By Chris Lotsbom, @ChrisLotsbom
(c) 2016 Race Results Weekly, all rights reserved

LAUSANNE, SUI (25-Aug) — Genzebe Dibaba and Francine Niyonsaba looked smooth in their bounce-back efforts after claiming silver medals in the Olympic 1500m and 800m, respectively. Dibaba faced off against 5000m Olympic silver medalist Hellen Obiri and fourth placer Mercy Cherono, though was too much for the Kenyans to handle.

Sitting back through 1000m in 2:55.06 and 2000m in 5:52.31, Dibaba clearly had a specific race plan in mind: take it easy and don’t press too early. She’d share the lead with Obiri for the penultimate lap before going to a whole other gear at the bell. Dibaba took off, Obiri chased, and the top two spots were settled in an instant: Dibaba won going away in a meet record 8:31.84 off of a 57.47-second last lap, to Obiri’s 8:33.96. Cherono was third in 8:34.49.

“The competition is not that easy and I wanted to only winning,” Dibaba told RRW. Interestingly, only two media outlets opted to talk with the 1500m world record holder: Race Results Weekly and a local publication. “I am confidence. I don’t care about two, three, or anything. I said go easy and win.”

Dibaba was questioned about the ongoing investigation into her coach Jama Aden, and was upfront with her answer.

“I don’t know anything or comment on my coach. I go for job, I don’t go for nothing. I don’t have training. I go there because I train for championships. I don’t think of what’s happening,” she said. Dibaba was set to meet members of the media yesterday at a press conference, though canceled at the last minute.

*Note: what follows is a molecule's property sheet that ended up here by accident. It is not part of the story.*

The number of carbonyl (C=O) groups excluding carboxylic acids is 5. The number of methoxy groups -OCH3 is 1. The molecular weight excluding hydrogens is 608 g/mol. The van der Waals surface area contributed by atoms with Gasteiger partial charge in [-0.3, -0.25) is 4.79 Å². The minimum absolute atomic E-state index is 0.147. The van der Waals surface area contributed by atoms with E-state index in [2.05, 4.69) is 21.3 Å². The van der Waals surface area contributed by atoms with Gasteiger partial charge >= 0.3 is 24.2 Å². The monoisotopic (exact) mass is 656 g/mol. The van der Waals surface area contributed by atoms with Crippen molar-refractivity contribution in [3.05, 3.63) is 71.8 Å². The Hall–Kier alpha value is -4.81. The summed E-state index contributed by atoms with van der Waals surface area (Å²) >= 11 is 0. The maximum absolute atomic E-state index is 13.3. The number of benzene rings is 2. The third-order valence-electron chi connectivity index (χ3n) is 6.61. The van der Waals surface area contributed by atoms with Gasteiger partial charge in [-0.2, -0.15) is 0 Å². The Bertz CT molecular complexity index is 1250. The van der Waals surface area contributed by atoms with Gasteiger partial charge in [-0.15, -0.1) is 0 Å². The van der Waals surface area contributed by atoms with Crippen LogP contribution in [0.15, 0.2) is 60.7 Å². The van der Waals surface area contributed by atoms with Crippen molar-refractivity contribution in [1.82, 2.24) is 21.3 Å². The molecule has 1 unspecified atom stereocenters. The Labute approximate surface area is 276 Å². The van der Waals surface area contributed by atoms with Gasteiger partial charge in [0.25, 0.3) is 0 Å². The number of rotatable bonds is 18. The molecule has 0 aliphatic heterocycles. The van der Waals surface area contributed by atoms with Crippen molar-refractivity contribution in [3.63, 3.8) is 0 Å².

In the women’s 800m, Niyonsaba took the track wearing bright green arm sleeves on a seasonably warm night (29C) to match her Nike Oregon Project top. With Caster Semenya and Margaret Wambui both out of the meet, Niyonsaba seized the opportunity to go with the rabbit through 400m (57.95) then press on. She’d hit 600m in 1:28.65 after pacer Nelly Jepkosgei stepped away in dramatic fashion.

Jepkosgei began slowing in lane one, and got in the way of both Melissa Bishop and Lynsey Sharp. The latter two had to dodge away from Jepkosgei, losing a step that would prove valuable in the end.

Niyonsaba was the only woman to crack 1:58, finishing first in 1:57.71 in front of Eunice Sum (1:58.41) and Sharp (1:58.52). Bishop was fourth in 1:58.71. Hometown favorite Selina Büchel ran a season best for fifth in 1:58.77.

“I’m very happy,” said Niyonsaba. “I’m happy knowing at the end I was so fantastic. Everyone is so fast, I did my best to win and I feel happy. I’m happy to win here in my first time to come here.”

Laughing about the pacing incident, both Sharp and Bishop said they simply couldn’t catch another gear in the end. After three rounds in Rio de Janeiro, both had dead legs down the stretch.

“That was interesting. She was thinking about stopping and then…” Sharp said, her voice tailing off. “I just didn’t have it in the end though.”

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